A Publication
of Reliable Methods
for the Preparation
of Organic Compounds
Annual Volume
Org. Synth. 1956, 36, 1
DOI: 10.15227/orgsyn.036.0001
[Ether, bis(chloromethyl)-]
Submitted by Saul R. Buc1
Checked by Charles C. Price, Frederick V. Brutcher, and Jerome Cohen.
1. Procedure
Caution! It has been reported that exposure to bischloromethyl ether in low concentrations has caused severe irritation of the eyes and respiratory tract, and perhaps pulmonary edema.
Proper safeguards should be taken to prevent exposure to this material both during and after its preparation. It is recommended that all operations involving this compound be carried out in a good hood.
In a 1-l. three-necked flask immersed in an ice bath and provided with a stirrer, thermometer, and dropping funnel are placed 168 ml. (200 g.) of concentrated (37–38%) hydrochloric acid (2 moles) and 240 g. of paraformaldehyde (effectively 8 moles of formaldehyde). While the temperature is maintained below 10°, 452 ml. (6.9 moles) of chlorosulfonic acid is added dropwise at such a rate that gaseous hydrogen chloride is not lost from the mixture. This requires about 5.5 hours. The mixture is stirred for 4 hours in the melting ice bath and comes to room temperature. It may be allowed to stand overnight. The layers are separated, and the product (upper layer) is washed twice with ice water. Ice is added to the product, and 250 ml. of 40% sodium hydroxide is then added to the mixture slowly with vigorous agitation until the aqueous phase is strongly alkaline (Note 1). The product is separated and dried rapidly over potassium carbonate and then over potassium hydroxide, keeping the product cold during drying (Note 2). After separation of the drying agent by filtration, 350–370 g. (76–81%) of product sufficiently pure for many purposes is obtained. On distillation there is obtained 330–350 g. (72–76%) of bischloromethyl ether, boiling at 100–104°. Approximately 95% boils at 101–101.5°, n25D 1.4420 (Note 3).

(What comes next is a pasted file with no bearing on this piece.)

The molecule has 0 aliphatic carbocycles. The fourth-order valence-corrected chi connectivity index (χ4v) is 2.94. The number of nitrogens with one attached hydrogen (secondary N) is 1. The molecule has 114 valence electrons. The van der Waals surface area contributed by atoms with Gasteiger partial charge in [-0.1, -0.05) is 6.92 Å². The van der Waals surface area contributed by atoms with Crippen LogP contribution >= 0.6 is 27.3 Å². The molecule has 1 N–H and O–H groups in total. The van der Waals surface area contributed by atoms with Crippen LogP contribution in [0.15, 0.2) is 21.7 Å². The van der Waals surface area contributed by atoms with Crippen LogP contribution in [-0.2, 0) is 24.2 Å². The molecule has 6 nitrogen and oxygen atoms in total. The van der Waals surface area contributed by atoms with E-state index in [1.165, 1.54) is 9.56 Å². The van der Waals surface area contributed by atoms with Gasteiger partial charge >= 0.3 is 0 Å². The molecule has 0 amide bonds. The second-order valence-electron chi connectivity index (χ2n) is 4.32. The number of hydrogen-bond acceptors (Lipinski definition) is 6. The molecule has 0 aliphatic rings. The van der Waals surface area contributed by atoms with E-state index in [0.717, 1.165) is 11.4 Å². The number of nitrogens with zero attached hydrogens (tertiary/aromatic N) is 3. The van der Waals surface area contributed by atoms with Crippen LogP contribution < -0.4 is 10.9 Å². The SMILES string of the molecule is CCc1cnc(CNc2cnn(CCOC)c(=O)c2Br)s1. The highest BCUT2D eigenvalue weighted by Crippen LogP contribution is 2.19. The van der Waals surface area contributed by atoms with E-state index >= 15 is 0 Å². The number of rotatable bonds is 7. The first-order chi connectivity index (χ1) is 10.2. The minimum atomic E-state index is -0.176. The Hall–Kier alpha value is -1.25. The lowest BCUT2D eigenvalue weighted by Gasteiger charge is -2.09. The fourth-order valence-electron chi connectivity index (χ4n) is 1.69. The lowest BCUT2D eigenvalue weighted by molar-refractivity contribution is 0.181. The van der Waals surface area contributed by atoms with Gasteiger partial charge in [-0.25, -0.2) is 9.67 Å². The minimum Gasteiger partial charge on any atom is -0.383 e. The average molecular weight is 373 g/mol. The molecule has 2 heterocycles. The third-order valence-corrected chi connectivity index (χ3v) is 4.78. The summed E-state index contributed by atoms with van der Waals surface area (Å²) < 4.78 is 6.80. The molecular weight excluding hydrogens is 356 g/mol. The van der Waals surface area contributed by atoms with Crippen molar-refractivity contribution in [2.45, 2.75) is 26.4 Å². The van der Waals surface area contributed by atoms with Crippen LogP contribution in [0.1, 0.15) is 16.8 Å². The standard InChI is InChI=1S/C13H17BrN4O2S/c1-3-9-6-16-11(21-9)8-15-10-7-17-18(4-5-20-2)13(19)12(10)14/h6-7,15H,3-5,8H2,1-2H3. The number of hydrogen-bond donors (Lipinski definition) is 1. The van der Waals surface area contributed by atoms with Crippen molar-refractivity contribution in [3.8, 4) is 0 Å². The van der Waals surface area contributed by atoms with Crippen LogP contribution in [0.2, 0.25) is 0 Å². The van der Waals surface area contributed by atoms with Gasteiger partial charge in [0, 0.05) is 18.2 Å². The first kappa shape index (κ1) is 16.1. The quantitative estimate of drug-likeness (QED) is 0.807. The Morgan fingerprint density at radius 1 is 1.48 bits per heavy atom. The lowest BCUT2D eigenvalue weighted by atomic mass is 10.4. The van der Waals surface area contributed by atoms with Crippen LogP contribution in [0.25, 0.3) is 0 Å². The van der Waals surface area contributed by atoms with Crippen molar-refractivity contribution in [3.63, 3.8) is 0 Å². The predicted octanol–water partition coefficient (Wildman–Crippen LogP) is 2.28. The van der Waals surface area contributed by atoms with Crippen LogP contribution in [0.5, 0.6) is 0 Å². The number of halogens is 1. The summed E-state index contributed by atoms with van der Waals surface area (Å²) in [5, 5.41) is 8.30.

2. Notes
1. Local overheating must be carefully avoided during the alkaline washing, since it may result in vigorous decomposition.
2. The washing and drying are carried out as rapidly as possible to avoid hydrolysis of the product.
3. The submitter reports that operation of this procedure on a scale of 72 moles of paraformaldehyde gave a crude yield of 3601 g. (87%) and a distilled yield of 3519 g. (85%).
3. Discussion
Bischloromethyl ether has been prepared by saturation of formalin with dry hydrogen chloride,2,3,4 by the reaction of paraformaldehyde with phosphorus trichloride5,6 or phosphorus oxychloride,7,8 by solution of paraformaldehyde in concentrated sulfuric acid and treatment with ammonium chloride or dry hydrogen chloride,9 and by suspension of paraformaldehyde in seventy10 or eighty11 percent sulfuric acid and treatment with chlorosulfonic acid. It is formed together with the asymmetrical isomer when methyl ether is chlorinated12 and when paraformaldehyde is treated with chlorosulfonic acid.13 It also is obtained when chloromethyl methyl ether is chlorinated by means of chlorine14 or sulfuryl chloride.15 The present method has been published.16
This preparation is referenced from:

References and Notes
  1. Central Research Laboratory, General Aniline and Film Corporation, Easton, Pennsylvania.
  2. Tishchenko, Zhur. Russ. Fiz. Khim. Obshchestva, 19, 464 (1887); Ber., 20, 701 (1887).
  3. Litterscheid and Thimme, Ann., 334, 1 (1904).
  4. Stephen, Short, and Gladding, J. Chem. Soc., 117, 510 (1920).
  5. Descudé, Bull. soc. chim. Paris, [3] 35, 953 (1906).
  6. Beeby and Mann, J. Chem. Soc., 1949, 1799.
  7. Löbering and Fleischmann, Ber., 70B, 1680 (1937).
  8. Backès, Bull. soc. chim. France, [5] 9, 60 (1942).
  9. Schneider, Z. angew. Chem., 51, 274 (1938); Zahn, Dietrich, and Gerstner, Chem. Ber., 88, 1737 (1955).
  10. Norris, Ind. Eng. Chem., 11, 827 (1919).
  11. Vorozhtov and Yuruigina, Zhur. Obshchei Khim., 1, 49 (1931) [C. A., 25, 4521 (1931)].
  12. Salzberg and Werntz (to E. I. du Pont de Nemours and Co.), U. S. pat. 2,065,400 [C. A., 31, 1046 (1937)]; Evans (to Dow Chemical Co.), U. S. pat. 2,811,485 [C. A., 52, 2886 (1958)]; Badische Anilin- & Soda Fabrik Akt.-Ges., Ger. pat. 857,949 [C. A., 52, 5448 (1958)].
  13. Fuchs and Katscher, Ber., 60B, 2288 (1927).
  14. Evans and Gray, J. Org. Chem., 23, 745 (1958).
  15. Böhme and Dörries, Chem. Ber., 89, 723 (1956).
  16. Buc (to General Aniline and Film Corp.), U. S. pat. 2,704,299 [C. A., 50, 1891 (1956)].

Chemical Abstracts Nomenclature (Collective Index Number);
(Registry Number)

potassium carbonate (584-08-7)

sulfuric acid (7664-93-9)

hydrogen chloride,
hydrochloric acid (7647-01-0)

ammonium chloride (12125-02-9)

sodium hydroxide (1310-73-2)

chlorosulfonic acid (7790-94-5)

formalin (50-00-0)

methyl ether (115-10-6)

Phosphorus Oxychloride (21295-50-1)

sulfuryl chloride (7791-25-5)

chlorine (7782-50-5)

potassium hydroxide (1310-58-3)

phosphorus trichloride (7719-12-2)

Ether, bis(chloromethyl)- (542-88-1)

chloromethyl methyl ether (107-30-2)

Bischloromethyl ether

paraformaldehyde (30525-89-4)